So that’s how that started. And that’s how I felt about Garak all along, that he is attracted to who he is attracted to regardless of gender.
Nicole: In the film, Ira says that he wished Garak had came out as a gay Cardassian – or maybe as an omnisexual Cardassian. That didn’t end up happening, and he never was explicit about those feelings, and it was left for a lot of us on the Internet in the Star Trek is Gay group to be excited about and read between the lines about [laughs].
Robinson: I wish they had followed up on that too, Nicole. I think the times are the times. And also I think that perhaps the Star Trek universe, especially in the ’90s, was maybe a more conservative place even though it’s dealing with the future. As it’s turned out and as we’re seeing now, sexuality evolves. And perhaps the evolution of sexuality is the guiding force behind evolution and we should have been more sexually liberated, especially when we’re talking about things that happen in the future. But as I say, the times are the times.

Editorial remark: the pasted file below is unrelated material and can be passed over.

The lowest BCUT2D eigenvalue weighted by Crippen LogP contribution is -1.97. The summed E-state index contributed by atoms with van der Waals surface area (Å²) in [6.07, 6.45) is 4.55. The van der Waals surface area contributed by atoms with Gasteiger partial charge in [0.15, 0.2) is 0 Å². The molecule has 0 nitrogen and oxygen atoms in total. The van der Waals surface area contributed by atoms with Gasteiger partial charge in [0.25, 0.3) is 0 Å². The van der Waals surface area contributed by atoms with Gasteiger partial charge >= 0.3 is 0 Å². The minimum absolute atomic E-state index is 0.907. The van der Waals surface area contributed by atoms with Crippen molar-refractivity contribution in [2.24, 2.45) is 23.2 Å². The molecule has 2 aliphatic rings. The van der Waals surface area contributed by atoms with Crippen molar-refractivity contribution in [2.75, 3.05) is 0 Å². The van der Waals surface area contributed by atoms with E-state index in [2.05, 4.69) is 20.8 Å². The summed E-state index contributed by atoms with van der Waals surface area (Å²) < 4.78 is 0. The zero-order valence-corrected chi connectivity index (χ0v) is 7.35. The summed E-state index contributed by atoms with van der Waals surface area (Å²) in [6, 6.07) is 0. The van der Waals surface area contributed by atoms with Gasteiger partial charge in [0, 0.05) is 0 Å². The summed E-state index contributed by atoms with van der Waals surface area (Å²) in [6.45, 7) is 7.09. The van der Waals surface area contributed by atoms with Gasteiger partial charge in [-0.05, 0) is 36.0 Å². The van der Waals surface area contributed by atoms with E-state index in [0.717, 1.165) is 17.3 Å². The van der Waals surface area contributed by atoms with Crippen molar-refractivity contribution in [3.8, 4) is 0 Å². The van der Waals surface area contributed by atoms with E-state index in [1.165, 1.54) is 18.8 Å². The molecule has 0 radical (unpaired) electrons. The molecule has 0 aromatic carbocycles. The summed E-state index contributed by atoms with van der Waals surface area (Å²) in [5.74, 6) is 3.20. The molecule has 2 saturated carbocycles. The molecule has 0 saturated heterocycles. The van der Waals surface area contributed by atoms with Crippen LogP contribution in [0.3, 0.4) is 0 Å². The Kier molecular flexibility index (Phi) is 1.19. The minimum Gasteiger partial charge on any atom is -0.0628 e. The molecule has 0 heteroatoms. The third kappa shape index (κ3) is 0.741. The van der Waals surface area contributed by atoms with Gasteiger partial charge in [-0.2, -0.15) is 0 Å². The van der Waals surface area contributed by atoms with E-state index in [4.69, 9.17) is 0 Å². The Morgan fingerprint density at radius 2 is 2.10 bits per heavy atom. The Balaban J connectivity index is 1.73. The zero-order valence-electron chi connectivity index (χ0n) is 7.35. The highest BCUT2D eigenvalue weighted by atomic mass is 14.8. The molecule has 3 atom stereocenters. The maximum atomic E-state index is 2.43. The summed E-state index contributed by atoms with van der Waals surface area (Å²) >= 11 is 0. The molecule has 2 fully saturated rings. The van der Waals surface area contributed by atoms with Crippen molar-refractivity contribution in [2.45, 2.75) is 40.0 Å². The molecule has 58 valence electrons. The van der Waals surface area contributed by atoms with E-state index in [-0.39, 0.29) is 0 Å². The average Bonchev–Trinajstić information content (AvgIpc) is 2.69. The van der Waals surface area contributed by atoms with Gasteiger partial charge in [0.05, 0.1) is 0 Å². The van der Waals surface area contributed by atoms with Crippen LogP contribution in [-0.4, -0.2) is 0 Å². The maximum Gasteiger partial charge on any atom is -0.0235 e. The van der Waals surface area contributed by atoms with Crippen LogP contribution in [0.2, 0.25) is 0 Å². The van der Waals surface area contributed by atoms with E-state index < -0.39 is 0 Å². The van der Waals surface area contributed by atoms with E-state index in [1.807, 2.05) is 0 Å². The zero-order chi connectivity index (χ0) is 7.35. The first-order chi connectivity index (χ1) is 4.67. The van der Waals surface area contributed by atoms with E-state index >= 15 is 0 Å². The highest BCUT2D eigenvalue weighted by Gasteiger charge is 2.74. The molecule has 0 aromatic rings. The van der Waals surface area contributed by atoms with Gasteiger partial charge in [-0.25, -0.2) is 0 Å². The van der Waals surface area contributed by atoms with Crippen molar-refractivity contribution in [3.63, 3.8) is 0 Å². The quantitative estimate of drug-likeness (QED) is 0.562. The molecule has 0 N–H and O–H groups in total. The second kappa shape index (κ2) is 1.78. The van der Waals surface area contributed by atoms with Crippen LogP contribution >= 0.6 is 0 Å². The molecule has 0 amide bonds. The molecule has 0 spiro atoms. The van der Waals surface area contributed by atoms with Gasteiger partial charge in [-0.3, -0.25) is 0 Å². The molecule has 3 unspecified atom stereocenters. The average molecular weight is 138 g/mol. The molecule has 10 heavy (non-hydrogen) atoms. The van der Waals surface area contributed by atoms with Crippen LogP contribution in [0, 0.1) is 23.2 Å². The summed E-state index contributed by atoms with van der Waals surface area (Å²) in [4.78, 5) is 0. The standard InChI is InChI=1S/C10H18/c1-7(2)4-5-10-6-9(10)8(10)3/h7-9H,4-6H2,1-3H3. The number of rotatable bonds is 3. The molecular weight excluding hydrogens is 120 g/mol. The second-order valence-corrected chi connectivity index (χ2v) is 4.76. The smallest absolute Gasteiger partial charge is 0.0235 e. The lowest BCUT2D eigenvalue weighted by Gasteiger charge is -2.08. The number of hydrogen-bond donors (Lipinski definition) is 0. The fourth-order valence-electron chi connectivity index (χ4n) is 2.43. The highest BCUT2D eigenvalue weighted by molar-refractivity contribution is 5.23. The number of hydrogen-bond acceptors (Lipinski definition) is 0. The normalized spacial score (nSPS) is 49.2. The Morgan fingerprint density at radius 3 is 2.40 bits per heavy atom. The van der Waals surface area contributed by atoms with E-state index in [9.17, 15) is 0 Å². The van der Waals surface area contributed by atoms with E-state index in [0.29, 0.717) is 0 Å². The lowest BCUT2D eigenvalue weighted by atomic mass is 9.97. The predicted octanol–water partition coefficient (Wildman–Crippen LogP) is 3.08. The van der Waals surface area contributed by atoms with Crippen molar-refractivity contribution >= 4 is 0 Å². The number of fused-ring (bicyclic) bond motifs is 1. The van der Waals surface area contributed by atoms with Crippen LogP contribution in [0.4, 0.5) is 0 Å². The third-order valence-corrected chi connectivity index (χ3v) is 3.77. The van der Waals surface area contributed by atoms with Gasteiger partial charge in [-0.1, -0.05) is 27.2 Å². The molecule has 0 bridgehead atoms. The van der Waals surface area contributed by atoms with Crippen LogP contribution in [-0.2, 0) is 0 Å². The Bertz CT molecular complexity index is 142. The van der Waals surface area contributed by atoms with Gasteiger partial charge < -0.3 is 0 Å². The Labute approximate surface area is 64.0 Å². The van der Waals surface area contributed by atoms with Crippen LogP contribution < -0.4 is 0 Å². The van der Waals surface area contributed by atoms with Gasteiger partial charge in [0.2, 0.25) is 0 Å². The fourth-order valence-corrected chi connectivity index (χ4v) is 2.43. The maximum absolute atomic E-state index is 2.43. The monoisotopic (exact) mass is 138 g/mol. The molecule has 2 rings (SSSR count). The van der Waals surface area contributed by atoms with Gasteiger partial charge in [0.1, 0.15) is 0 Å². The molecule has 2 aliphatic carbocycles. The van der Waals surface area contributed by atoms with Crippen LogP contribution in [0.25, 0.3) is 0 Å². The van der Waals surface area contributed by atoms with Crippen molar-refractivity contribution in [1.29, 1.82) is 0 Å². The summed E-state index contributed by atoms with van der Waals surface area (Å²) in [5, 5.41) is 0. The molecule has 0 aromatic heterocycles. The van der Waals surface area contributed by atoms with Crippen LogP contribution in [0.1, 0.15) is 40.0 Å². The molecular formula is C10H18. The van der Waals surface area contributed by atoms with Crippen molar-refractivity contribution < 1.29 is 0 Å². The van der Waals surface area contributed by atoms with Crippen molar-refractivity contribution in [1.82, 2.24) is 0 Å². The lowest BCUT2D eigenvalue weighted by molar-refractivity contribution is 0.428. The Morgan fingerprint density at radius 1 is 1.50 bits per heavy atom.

Nicole: How did it feel to play that, when it became apparent that your character wasn’t going to come out? Did it feel like you were still playing that but that maybe Garak was a bit deeper in the closet?
Robinson: I never thought about it as him being in the closet. I thought about it as though he’s in this conservative place: the Federation is less evolved sexually, and he just had to live with that. But I never let that idea go, and I think that that helped just increase the mystery of the man. When I first started acting back in the ’60s, it was very brave if you were working in a repertory theatre in Milwaukee or Cincinnati to be an openly gay actor. That was such an act of courage and I was amazed at their courage. But for the most part they had to be in the closet, and that also added to a certain kind of mystery about them. It’s very complicated. Even now I think we are only just beginning to liberate ourselves.